To explore samples of how this learning theory works, I invite you to visit the new www.oddsbodkin.net and purchase storytelling audios that appeal to you. I get letters from twenty-somethings all the time who grew up with my stories. Out of the blue they email me, thanking me for being turned into imaginers.

Maybe we can’t smell as well as dogs, but we can paint mind pictures across our potential futures. Dogs can’t do that. Nor, as far as we know, can any of the other beasts with whom we share our fragile, biologically crafted Earth.

That’s our burden as the supposedly smart ones, we humans.

Odds Bodkin

Kids, Windowsills and Dinosaurs

Little plastic dinosaurs. When I was a kid, I was in love with them. I loved T-Rex and what back then we called “Brontosaurus.” I had a spiky Ankylosaur that reminded me of a turtle and a Triceratops with its three horns. As kids do, I’d line them up on my windowsill. Sometimes they fought each other but mostly I marveled at their shapes and imagined how big they were in real life. Without a doubt I wanted one for myself. A Triceratops who knew me and would let me ride around on his neck as I held on to his bone frill. What would the kids in the neighborhood think when I rode my friend down the street?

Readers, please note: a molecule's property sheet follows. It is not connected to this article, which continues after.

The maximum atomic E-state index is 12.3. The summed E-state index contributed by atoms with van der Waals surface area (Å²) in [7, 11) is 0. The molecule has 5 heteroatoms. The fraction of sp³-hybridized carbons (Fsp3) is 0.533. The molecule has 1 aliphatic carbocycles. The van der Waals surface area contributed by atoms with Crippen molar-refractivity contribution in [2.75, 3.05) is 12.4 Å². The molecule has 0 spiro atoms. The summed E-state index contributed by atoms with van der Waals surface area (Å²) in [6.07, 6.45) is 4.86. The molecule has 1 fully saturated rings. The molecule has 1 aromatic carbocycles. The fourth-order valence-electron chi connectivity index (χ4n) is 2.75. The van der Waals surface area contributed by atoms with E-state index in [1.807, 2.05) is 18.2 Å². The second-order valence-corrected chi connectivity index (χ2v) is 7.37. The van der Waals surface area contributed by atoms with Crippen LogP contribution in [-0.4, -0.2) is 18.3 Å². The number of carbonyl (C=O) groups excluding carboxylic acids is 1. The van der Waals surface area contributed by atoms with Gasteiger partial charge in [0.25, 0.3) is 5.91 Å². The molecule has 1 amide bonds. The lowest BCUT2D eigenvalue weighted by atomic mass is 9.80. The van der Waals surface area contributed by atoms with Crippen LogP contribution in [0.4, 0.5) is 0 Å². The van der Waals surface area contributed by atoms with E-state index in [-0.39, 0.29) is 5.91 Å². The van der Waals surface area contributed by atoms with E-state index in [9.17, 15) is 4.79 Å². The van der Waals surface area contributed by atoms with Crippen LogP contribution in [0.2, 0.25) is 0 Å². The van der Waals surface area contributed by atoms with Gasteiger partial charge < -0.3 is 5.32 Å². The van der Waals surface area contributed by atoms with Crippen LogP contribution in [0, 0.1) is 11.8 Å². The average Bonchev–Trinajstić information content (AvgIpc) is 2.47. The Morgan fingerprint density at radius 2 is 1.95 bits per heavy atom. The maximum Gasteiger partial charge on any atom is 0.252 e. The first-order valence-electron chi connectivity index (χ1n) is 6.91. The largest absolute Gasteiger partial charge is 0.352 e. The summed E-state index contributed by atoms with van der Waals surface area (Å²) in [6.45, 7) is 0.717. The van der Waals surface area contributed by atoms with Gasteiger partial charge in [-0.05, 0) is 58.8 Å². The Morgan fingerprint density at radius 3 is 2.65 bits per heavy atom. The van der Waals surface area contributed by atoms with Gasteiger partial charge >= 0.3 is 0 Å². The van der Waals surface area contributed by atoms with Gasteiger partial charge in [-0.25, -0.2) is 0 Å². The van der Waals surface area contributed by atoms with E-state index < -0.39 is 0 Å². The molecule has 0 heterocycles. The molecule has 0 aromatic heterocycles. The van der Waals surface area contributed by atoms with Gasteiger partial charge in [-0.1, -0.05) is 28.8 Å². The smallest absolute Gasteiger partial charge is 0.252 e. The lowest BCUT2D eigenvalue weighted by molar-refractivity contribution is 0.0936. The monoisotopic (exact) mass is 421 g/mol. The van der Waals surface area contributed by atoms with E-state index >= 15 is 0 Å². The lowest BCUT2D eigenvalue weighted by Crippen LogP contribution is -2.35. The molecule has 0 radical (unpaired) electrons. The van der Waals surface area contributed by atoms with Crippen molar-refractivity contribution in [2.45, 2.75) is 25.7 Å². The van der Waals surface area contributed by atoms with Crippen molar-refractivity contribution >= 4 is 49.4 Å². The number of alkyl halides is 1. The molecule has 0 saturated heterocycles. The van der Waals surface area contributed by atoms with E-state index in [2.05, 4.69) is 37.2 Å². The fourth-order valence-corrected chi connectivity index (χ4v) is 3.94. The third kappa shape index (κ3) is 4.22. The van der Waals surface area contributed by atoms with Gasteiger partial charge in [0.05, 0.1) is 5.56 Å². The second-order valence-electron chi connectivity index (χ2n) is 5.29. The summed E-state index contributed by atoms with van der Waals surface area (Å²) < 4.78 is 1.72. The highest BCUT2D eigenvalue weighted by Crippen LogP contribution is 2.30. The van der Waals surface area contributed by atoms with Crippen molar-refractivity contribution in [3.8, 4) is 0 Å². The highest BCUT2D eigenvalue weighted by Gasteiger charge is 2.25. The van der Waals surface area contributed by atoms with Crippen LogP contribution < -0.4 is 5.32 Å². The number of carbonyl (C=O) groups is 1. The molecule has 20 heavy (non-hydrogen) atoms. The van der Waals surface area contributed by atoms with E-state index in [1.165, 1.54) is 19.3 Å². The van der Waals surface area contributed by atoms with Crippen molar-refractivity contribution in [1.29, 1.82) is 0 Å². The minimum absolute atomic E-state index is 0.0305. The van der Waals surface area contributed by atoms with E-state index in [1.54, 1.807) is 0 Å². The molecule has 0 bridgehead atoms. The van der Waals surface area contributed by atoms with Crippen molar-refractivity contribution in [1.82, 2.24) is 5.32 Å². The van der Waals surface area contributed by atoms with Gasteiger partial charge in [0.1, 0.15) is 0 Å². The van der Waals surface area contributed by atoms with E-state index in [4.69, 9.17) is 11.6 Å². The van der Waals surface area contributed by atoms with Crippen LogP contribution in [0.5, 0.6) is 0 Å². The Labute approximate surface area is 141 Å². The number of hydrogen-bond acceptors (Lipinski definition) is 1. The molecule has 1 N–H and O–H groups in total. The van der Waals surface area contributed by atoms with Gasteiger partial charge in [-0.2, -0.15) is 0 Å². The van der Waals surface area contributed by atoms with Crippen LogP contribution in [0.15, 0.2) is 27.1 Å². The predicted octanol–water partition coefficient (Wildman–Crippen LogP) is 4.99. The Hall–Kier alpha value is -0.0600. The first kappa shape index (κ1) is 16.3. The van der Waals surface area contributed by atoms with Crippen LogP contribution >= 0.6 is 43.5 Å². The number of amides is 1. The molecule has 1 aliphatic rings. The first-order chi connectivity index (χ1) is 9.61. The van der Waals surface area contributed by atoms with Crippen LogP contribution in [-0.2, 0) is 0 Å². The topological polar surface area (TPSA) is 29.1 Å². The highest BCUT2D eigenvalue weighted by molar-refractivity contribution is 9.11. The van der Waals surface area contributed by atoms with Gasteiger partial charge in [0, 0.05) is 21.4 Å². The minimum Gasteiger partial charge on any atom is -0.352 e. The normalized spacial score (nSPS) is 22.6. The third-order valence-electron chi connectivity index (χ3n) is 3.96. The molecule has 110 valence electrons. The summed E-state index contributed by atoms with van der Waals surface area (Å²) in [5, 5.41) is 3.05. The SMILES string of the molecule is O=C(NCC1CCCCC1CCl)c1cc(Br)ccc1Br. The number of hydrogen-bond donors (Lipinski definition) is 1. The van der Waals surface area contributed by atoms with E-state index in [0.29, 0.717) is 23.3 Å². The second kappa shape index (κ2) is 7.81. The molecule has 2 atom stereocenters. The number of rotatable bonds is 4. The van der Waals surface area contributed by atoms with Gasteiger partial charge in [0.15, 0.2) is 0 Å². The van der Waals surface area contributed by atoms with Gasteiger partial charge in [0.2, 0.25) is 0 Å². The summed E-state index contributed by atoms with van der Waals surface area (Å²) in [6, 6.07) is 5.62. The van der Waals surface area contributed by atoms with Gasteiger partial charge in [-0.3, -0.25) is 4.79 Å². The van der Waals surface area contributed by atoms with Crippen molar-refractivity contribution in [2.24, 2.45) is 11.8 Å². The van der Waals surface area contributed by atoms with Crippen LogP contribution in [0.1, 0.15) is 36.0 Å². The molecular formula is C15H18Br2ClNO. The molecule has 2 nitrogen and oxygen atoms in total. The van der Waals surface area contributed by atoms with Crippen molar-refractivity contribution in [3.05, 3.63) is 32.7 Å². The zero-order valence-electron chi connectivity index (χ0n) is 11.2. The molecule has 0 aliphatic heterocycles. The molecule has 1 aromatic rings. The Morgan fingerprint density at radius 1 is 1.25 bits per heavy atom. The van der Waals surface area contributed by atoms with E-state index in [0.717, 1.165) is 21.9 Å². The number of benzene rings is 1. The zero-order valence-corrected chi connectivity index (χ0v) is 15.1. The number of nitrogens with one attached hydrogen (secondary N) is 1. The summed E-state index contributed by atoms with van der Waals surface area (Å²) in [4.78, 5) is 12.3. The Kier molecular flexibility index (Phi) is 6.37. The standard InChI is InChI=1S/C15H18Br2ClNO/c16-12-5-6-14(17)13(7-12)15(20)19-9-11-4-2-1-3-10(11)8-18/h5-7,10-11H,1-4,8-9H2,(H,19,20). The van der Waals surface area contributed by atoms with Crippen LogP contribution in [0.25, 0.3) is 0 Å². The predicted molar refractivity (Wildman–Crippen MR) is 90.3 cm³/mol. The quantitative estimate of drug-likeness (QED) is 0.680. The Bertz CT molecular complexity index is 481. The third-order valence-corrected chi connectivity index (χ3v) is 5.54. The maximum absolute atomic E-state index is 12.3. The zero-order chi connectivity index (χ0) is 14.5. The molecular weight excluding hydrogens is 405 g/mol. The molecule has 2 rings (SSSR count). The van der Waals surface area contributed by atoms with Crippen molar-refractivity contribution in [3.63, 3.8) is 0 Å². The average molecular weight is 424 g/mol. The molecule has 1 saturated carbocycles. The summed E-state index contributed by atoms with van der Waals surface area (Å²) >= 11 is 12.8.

If the film Land Before Time made dinos talkative and Jurassic Park made them scary, I figured a place for a third kind of dino story existed: very talkative, sometimes scary dinosaurs who existed not on screen and not on the windowsill, but in children’s imaginations.

 

So I set about creating my first dino story for young children. Since Apatasaurs had already been done and I wanted a little dino hero, I chose the Protoceratops, a little fellow about the size of a German Shepherd who sports a neck frill and chews plants. I named him Little Proto and set him in the Cretaceous Period about two million years before the asteroid strike and volcanoes that ended everything for the saurians. His voice came naturally and with it, lo and behold, a clever, warm-hearted personality. Proto is filled with joy at the beauty of life and dwells with his family in the Sea Forest.